Dr. Salman Al-Bdour,
President, Al Al-Bayt University
17-sep-03, 11 am
North of Amman, near the Syrian border,
the landscape is almost a desert, with rolling low hills.
Seemingly in the middle of nowhere we reach an armed compound,
guard towers and razor wire.
This is Al Al-Bayt University.
We are ushered to the office of Dr. Salman Al-Bdour, the president of
the University. His English is excellent and he is frank, charming,
We start with the usual niceties and are served coffee and tea.
We now have conflict between extremists on both sides, and this
idea is relatively new here. He cites the book title
"Clash of Civilizations" and asks whether we have a conflict of
civilizations or of ideas.
Our current conflicts are between followers of religions, not between
the religions themselves.
He talks about al-Afghani, a 19th center thinker who wanted to unify
the monotheistic religions but found that is was impossible to unify even
(Al-Bdour assumes that we know more about Islam than we actually do.
This is a change; most people assume that we're entirely ignorant of it.)
32 nationalities are represented here. There are 400 foreign students,
68 on full scholarship.
There are 14,000 students in all, 65% of them women.
Women get the same education as men, and there are women on the faculty
in almost all departments.
The University is only about 10 years old.
It is surrounded by olive groves, and eventually hopes to derive 25% of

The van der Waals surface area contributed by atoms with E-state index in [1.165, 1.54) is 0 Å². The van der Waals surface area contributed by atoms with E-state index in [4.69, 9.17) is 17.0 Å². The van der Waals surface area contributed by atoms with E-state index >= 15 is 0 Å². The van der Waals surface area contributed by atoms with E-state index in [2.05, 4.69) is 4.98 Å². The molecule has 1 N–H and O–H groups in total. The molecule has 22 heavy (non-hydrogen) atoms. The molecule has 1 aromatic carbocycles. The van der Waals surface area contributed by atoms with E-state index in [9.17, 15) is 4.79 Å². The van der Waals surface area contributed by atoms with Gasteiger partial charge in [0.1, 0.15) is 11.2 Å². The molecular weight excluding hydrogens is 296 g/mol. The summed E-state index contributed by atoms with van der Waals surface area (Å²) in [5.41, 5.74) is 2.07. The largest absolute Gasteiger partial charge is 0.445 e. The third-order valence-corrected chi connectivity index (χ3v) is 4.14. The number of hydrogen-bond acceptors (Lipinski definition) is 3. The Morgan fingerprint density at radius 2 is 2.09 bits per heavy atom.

its income from olive oil.
Al Al-Bayt University teaches many faiths but only monotheistic ones.
(He means that they don't teach anything like Buddhism or Hinduism.)
Seven different major schools of Islam are taught, and Dr. Al-Bdour
states that extremism arises when only one school is taught exclusively.
The school's teaching emphasizes reconciliation.
He notes that Saudis won't send students to Al Al-Bayt because they perceive
excessive Shiite influence.
In talking about extremism and cults, Dr. Al-Bdour noted that it
happens in America, too, pointing out the Waco, Texas events.
A question about how he deals with extremism in the student body led
to a discussion of Palestine, an issue that we would hear much about.
We asked him what would be the fundamentals of a lasting peace.
He was evasive on this but did emphasize that it must be a just peace.
He also emphatically accepted Israel's existence as a "fact".
U.S. activity, he said, damages all attempts at moderation in Jordan.
He tries to keep an open mind and hope for the best, but every U.S. action
seems to bring disappointment.
He says that Bush should "get a new speech writer" -- every time he speaks
he fans the flames. Al-Bdour cites the now-famous "crusade" quote as
a particularly inflammatory statement that has not been forgotten here.
He does admit, though, that "everyone trades on" the Palestine issue --
using the issue for their own ends.